Fri, Mar 30, 2007 - Page 17 News List

Reel News


Director Lou Ye

A banned Chinese director plans to make an Arabic movie about a Palestinian who is abandoned by his wife after being jailed by Israel, in a rare collaboration between artists from the two regions.

Director Lou Ye (婁燁) is currently raising money to make The Last Hour, based on a play written by Palestinian writer Mazen Saadeh.

Saadeh, who makes documentaries, is also writing the screenplay.

The Last Hour, which Lou aims to start shooting next year, would be the director's first movie since China's Film Bureau banned him from making films in his home country for five years after he screened his movie Summer Palace (頤和園) at the Cannes Film Festival last year without government approval.

Lou said earlier he plans to defy the ban.

Summer Palace, a sexually charged movie about the coming-of-age of Chinese university students, depicts the pro-democracy protests in 1989 based in Beijing's Tiananmen Square which the military dispersed by force, killing hundreds in the process.

The Last Hour grew out of Lou and Saadeh's friendship when they both attended an extended workshop at the University of Iowa last year. Saadeh said he greeted Lou at the airport and ended up living across the hall from him.

"We drank a lot of wine and whiskey together," Saadeh said in an e-mail.

"Instantly, he and I became good friends. Really we have much in common, as we are both filmmakers, and writers with a similar foundation by way of stylistic concepts,'' he said.

"I watched his movies and he watched mine, and we felt we could totally communicate," Lou said.

The Last Hour describes the inner turmoil of a Palestinian prisoner who becomes impotent after spending 10 years in an Israeli jail and is abandoned by his wife.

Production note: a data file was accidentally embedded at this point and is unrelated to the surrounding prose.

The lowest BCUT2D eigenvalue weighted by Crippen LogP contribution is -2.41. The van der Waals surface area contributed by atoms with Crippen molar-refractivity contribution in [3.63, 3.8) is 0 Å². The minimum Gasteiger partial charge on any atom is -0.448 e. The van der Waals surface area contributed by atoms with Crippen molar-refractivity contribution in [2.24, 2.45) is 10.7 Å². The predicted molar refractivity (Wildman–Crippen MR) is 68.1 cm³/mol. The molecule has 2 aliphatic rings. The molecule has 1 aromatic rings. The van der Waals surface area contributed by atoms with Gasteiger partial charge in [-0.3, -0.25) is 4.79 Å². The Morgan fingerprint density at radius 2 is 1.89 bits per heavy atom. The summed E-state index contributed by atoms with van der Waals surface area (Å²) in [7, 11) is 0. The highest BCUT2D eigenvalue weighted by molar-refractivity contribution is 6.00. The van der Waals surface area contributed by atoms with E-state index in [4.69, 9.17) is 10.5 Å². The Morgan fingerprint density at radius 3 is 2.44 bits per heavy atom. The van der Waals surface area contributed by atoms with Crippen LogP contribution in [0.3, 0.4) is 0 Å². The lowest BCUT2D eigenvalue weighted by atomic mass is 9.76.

Lou said he liked Saadeh's story because it focused on the characters and not the backdrop of the Israeli-Palestinian conflict.

"I want to make a movie set in that area which isn't full of symbolism," the director said.

"Movies provide a very narrow perspective. They can't thoroughly explain religion, politics and history," he said.

Saadeh said he hopes Lou will breathe a new perspective into The Last Hour. "While this is a Palestinian story, it is also a human story, which all persons can relate to," Saadeh said.

"My point of view will be Palestinian, but with Lou Ye, his perspective will be wider, making this film suitable for an international audience," he said.

Lou has only raised US$300,000 of a US$2.7 million budget but said producers and distributors showed interest in the movie in Hong Kong.

The Last Hour, which Lou plans to shoot on location, also offers the director a convenient way to avoid violating the Chinese ban, although he says he didn't intentionally choose a foreign project.

No fewer than four Chinese films about the Nanjing massacre are planned for this year, the 70th anniversary of Japan's capture of China's former capital, Xinhua news agency reported.

The latest film, Nanjing! Nanjing! (南京!南京!), had been approved by China's censors and would start shooting in April, Xinhua said, the same month that Chinese Premier Wen Jiabao (溫家寶) embarks upon an ice-breaking visit to Japan.

"We've spent two years collecting historical documents about the massacre," Xinhua quoted the film's director, Lu Chuan (陸川), as saying.

"I will try to make history clear and explain it in the movie, rather than expose the sorrow between nations," Lu said.

This story has been viewed 2977 times.

Comments will be moderated. Remarks containing abusive and obscene language, personal attacks of any kind or promotion will be removed and the user banned.

TOP top